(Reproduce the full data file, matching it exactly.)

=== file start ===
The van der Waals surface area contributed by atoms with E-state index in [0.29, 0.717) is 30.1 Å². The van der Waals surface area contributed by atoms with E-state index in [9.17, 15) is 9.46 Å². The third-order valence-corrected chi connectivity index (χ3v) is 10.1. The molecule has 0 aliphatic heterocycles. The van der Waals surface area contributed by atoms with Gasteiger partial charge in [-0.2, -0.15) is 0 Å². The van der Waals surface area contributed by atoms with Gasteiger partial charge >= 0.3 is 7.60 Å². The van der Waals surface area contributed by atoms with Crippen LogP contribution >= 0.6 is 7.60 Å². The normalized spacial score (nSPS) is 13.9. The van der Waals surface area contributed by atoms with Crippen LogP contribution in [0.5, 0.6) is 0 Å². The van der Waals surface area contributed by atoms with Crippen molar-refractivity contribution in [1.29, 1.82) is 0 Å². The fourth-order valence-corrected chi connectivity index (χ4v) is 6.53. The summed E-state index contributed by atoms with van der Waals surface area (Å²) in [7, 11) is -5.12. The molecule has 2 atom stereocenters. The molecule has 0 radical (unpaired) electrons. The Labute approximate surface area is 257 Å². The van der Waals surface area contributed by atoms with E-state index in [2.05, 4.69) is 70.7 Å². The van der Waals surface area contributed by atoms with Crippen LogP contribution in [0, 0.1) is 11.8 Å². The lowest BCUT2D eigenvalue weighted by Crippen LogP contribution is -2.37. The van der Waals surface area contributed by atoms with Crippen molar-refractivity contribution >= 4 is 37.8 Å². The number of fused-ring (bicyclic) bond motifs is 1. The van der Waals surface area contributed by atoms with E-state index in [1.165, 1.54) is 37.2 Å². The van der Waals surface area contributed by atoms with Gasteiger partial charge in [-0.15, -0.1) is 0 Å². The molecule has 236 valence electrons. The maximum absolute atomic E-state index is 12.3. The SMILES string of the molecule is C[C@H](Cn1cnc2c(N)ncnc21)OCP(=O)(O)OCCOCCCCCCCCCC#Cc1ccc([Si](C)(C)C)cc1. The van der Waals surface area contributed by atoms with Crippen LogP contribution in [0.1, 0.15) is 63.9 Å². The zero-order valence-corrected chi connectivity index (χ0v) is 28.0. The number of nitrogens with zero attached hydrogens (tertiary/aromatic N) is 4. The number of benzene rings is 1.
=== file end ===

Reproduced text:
The van der Waals surface area contributed by atoms with E-state index in [0.29, 0.717) is 30.1 Å². The van der Waals surface area contributed by atoms with E-state index in [9.17, 15) is 9.46 Å². The third-order valence-corrected chi connectivity index (χ3v) is 10.1. The molecule has 0 aliphatic heterocycles. The van der Waals surface area contributed by atoms with Gasteiger partial charge in [-0.2, -0.15) is 0 Å². The van der Waals surface area contributed by atoms with Gasteiger partial charge >= 0.3 is 7.60 Å². The van der Waals surface area contributed by atoms with Crippen LogP contribution >= 0.6 is 7.60 Å². The normalized spacial score (nSPS) is 13.9. The van der Waals surface area contributed by atoms with Crippen LogP contribution in [0.5, 0.6) is 0 Å². The van der Waals surface area contributed by atoms with Crippen molar-refractivity contribution in [1.29, 1.82) is 0 Å². The fourth-order valence-corrected chi connectivity index (χ4v) is 6.53. The summed E-state index contributed by atoms with van der Waals surface area (Å²) in [7, 11) is -5.12. The molecule has 2 atom stereocenters. The molecule has 0 radical (unpaired) electrons. The Labute approximate surface area is 257 Å². The van der Waals surface area contributed by atoms with E-state index in [2.05, 4.69) is 70.7 Å². The van der Waals surface area contributed by atoms with Crippen LogP contribution in [0, 0.1) is 11.8 Å². The lowest BCUT2D eigenvalue weighted by Crippen LogP contribution is -2.37. The van der Waals surface area contributed by atoms with Crippen molar-refractivity contribution >= 4 is 37.8 Å². The number of fused-ring (bicyclic) bond motifs is 1. The van der Waals surface area contributed by atoms with E-state index in [1.165, 1.54) is 37.2 Å². The van der Waals surface area contributed by atoms with Gasteiger partial charge in [-0.15, -0.1) is 0 Å². The molecule has 236 valence electrons. The maximum absolute atomic E-state index is 12.3. The SMILES string of the molecule is C[C@H](Cn1cnc2c(N)ncnc21)OCP(=O)(O)OCCOCCCCCCCCCC#Cc1ccc([Si](C)(C)C)cc1. The van der Waals surface area contributed by atoms with Crippen LogP contribution in [0.1, 0.15) is 63.9 Å². The zero-order valence-corrected chi connectivity index (χ0v) is 28.0. The number of nitrogens with zero attached hydrogens (tertiary/aromatic N) is 4. The number of benzene rings is 1.